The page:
The ‘good girl’ is an archetype that keeps a woman small; in her place.
This happens through stories.
Stories that begin early. As fairytales of helpless females waiting for a man to sweep them off their feet and carry them away to their dream life.
No female autonomy. No question of the woman’s wishes. If a man comes along, surely she’d be thrilled. Consent is assumed. Her job is to wait. And be good. And to smile and be pleasant.
The messages sound like this; Don’t make a fuss. Don’t break the rules. If you want to get your own way, do it with subtlety. Do it with a happy face. Don’t openly ask for what you want. Hint at it. Hope for it. Whatever you do, don’t get angry. Always present a congenial and welcoming demeanour. Comply. Comply. Comply.
At the broadest level, Good Girl stories are universal.
The way the stories show up and play out in the lives of each individual woman though, is dependant on the intersection of so many aspects of her identity; her race, culture, sexuality, physical ability, and economic class all influence the telling and receiving of these messages.
Here’s how my Good Girl story played out as a white, middle class Australian;
I was expected to work hard at school, get into university and graduate with the best marks I could get.
I was encouraged to pursue a traditional career, a large corporation being seen as most desirable (the corporation being the ultimate patriarchal figure in a capitalist system. The government being the ultimate patriarchal figure in a socialist or communist system).
I learned that if I complied with the rules of the corporation/patriarch, I’d be taken care of financially.
I knew my place; in the mix but not at the top of the corporation. (Obviously; that’s for the men. Duh!)
I learned the way I was expected to behave as a ‘good employee’. Confident but not too loud or forceful. Contributing but not dominant.
Always I knew that the corporate environments I worked in weren’t places I could legitimately call ‘my space’.
They were spaces I was being allowed into.
Permission had been granted but permission could be removed at any moment.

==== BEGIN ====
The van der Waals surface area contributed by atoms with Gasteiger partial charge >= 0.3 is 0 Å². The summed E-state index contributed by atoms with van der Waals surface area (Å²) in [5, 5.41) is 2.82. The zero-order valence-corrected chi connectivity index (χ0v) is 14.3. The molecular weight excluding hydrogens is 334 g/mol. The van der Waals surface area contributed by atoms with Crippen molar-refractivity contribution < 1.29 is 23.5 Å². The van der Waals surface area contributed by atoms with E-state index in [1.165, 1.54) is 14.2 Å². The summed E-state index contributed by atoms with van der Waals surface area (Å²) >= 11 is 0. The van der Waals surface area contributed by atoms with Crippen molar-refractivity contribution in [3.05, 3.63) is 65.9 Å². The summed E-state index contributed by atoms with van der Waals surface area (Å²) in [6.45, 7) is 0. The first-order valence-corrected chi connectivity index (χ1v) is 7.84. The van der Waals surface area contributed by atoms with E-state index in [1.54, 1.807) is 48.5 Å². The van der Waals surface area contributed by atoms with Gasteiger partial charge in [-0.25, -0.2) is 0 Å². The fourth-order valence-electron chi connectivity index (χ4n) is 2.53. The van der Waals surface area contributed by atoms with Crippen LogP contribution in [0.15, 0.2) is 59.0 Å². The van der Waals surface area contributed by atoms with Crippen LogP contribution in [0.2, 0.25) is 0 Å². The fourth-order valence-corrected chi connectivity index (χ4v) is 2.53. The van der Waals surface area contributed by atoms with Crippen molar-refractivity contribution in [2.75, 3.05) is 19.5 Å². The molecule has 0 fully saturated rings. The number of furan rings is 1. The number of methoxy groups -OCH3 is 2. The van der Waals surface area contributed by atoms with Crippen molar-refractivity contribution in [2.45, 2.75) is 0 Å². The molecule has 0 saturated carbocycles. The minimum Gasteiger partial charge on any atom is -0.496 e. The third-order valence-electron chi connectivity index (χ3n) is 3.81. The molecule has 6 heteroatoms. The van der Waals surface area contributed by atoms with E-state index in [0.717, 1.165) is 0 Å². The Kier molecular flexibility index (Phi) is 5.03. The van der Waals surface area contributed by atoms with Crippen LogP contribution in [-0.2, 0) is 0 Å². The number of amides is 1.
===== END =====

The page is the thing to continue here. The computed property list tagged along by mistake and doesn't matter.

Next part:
The subtle and overt message was clear; You’ll belong while I say you belong. I make the rules here. You comply.
So says the male to the female. So says the white to the coloured. So says the heterosexual to the LGBT person. So says the ably bodied to the person with a disability. So says the cisgendered to the transgendered. So says the economically affluent to the economically disadvantaged.
Every woman has the Good Girl archetype operating within her in some way. (Think of it like a virus that was installed when you were born. We’re all running the virus on some level.)
When we’re young, it looks more traditional – like being a good school student and playing nicely with your friends.
As we step into adulthood, it looks more like being a good employee – doing a good job, working hard, coming up with great ideas that help the company to thrive, being a team player.
As a mother, it looks like meeting the demands of your children – running them to playdates and after school activities, feeding them healthy food, giving them loads of quality time, reading to them before bed.
As we age, it looks like doing your duty – taking care of your ageing parents and being a good grandmother, playing with or caring for your grandchildren so your children can pursue their careers.
She must be seen and the architecture of her form must be removed, piece by piece.
We dive more deeply into the good girl in the Visibility Challenge which is happening again in early April 2019. Register to join us here.